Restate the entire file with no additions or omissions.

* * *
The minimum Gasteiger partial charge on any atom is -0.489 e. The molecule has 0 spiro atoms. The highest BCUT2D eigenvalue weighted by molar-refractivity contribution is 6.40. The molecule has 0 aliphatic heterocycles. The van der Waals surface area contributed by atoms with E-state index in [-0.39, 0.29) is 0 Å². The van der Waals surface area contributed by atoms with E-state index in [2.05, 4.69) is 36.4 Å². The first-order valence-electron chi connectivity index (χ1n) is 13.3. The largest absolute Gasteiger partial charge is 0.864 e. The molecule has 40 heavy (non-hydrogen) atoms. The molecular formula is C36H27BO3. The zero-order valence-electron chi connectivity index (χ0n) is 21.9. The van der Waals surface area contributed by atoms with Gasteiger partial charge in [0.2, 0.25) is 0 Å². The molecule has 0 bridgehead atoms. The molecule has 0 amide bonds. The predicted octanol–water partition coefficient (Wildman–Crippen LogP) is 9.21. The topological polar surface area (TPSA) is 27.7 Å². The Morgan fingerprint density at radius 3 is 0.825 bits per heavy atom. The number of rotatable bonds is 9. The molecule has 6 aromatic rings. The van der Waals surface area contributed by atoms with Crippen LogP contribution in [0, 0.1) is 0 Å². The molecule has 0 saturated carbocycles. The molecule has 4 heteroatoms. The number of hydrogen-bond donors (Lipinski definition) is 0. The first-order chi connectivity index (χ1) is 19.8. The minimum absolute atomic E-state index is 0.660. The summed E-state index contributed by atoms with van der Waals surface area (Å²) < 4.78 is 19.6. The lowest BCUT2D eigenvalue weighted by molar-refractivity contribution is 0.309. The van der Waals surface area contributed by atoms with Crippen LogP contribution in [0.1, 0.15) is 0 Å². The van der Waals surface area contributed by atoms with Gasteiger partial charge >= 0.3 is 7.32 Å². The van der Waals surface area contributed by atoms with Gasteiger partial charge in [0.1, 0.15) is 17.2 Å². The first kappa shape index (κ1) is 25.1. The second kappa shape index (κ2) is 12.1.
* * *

The minimum Gasteiger partial charge on any atom is -0.489 e. The molecule has 0 spiro atoms. The highest BCUT2D eigenvalue weighted by molar-refractivity contribution is 6.40. The molecule has 0 aliphatic heterocycles. The van der Waals surface area contributed by atoms with E-state index in [-0.39, 0.29) is 0 Å². The van der Waals surface area contributed by atoms with E-state index in [2.05, 4.69) is 36.4 Å². The first-order valence-electron chi connectivity index (χ1n) is 13.3. The largest absolute Gasteiger partial charge is 0.864 e. The molecule has 40 heavy (non-hydrogen) atoms. The molecular formula is C36H27BO3. The zero-order valence-electron chi connectivity index (χ0n) is 21.9. The van der Waals surface area contributed by atoms with Gasteiger partial charge in [0.2, 0.25) is 0 Å². The molecule has 0 bridgehead atoms. The molecule has 0 amide bonds. The predicted octanol–water partition coefficient (Wildman–Crippen LogP) is 9.21. The topological polar surface area (TPSA) is 27.7 Å². The Morgan fingerprint density at radius 3 is 0.825 bits per heavy atom. The number of rotatable bonds is 9. The molecule has 6 aromatic rings. The van der Waals surface area contributed by atoms with Crippen LogP contribution in [0, 0.1) is 0 Å². The molecule has 0 saturated carbocycles. The molecule has 4 heteroatoms. The number of hydrogen-bond donors (Lipinski definition) is 0. The first-order chi connectivity index (χ1) is 19.8. The minimum absolute atomic E-state index is 0.660. The summed E-state index contributed by atoms with van der Waals surface area (Å²) < 4.78 is 19.6. The lowest BCUT2D eigenvalue weighted by molar-refractivity contribution is 0.309. The van der Waals surface area contributed by atoms with Crippen LogP contribution in [0.1, 0.15) is 0 Å². The van der Waals surface area contributed by atoms with Gasteiger partial charge >= 0.3 is 7.32 Å². The van der Waals surface area contributed by atoms with Gasteiger partial charge in [0.1, 0.15) is 17.2 Å². The first kappa shape index (κ1) is 25.1. The second kappa shape index (κ2) is 12.1.